Tariq Ramadan appointed to Islamic Studies Chair at Oxford

Professor Tariq Ramadan

(August 1, 2009) A scholar of international standing has been appointed to a new Islamic Studies Chair at Oxford, enabling more research and teaching on core Middle East issues as well as improved links between the university and the Middle East.

Tariq Ramadan, Research Fellow (General) at St Antony’s College, has been appointed the His Highness Hamad Bin Khalifa Al-Thani Chair in Contemporary Islamic Studies beginning on 1 September 2009.

He is currently Visiting Professor (holding the chair: Identity and Citizenship) at Erasmus University in the Netherlands and Senior Research Fellow at Doshisha University in Kyoto, Japan, and the Lokahi Foundation (London).

As the post holder, he will be a member of the Faculty of Oriental Studies. The role is associated with St Antony’s College, where the Middle East Centre is based.

Dr Ramadan’s role is supported by a benefaction from the Qatar Foundation for Education, Science and Community Development.

The role includes a programme of activities and a secondment at the Qatar Faculty of Islamic Studies.

Dr Ramadan is an internationally recognised scholar and was named by Time magazine as one of a hundred innovators of the 21st Century for his work on creating an independent European Islam. He was a member of a British government task force, which defined policies to root out Islamic extremism in Britain.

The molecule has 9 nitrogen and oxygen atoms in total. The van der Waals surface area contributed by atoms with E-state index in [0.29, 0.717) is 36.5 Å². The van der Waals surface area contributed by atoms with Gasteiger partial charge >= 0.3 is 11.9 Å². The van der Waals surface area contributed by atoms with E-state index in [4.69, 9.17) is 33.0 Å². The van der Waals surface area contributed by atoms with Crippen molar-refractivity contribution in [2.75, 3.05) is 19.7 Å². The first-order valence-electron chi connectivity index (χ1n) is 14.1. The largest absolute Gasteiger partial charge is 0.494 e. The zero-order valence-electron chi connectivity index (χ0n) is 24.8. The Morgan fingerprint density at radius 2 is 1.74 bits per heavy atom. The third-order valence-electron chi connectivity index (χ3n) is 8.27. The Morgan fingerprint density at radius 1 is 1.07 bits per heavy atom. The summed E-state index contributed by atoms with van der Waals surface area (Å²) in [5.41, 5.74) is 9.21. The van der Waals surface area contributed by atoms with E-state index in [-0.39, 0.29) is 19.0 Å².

Tariq Ramadan said: ‘I am very happy and honoured to have been chosen for this position. During the last four years I have been involved in research and teaching at Oxford and this new chair will be a great means to carry on my work and to address the critical and sensitive issues related to contemporary Islamic studies both in the West and in the Muslim majority countries particularly through the joint programme in Qatar. Such a chair is very much needed today and I am personally committed to making Oxford a centre of excellence on contemporary Islamic issues with worldwide academic connections.’

The Chair of the Faculty of Oriental Studies, Jeremy Johns, said: ‘The Faculty is delighted that the new Chair in Contemporary Islamic Studies is not only a distinguished scholar but also a leading Muslim thinker, who is actively engaged in current debates about the role of Islam in contemporary Europe.’

Source: University of Oxford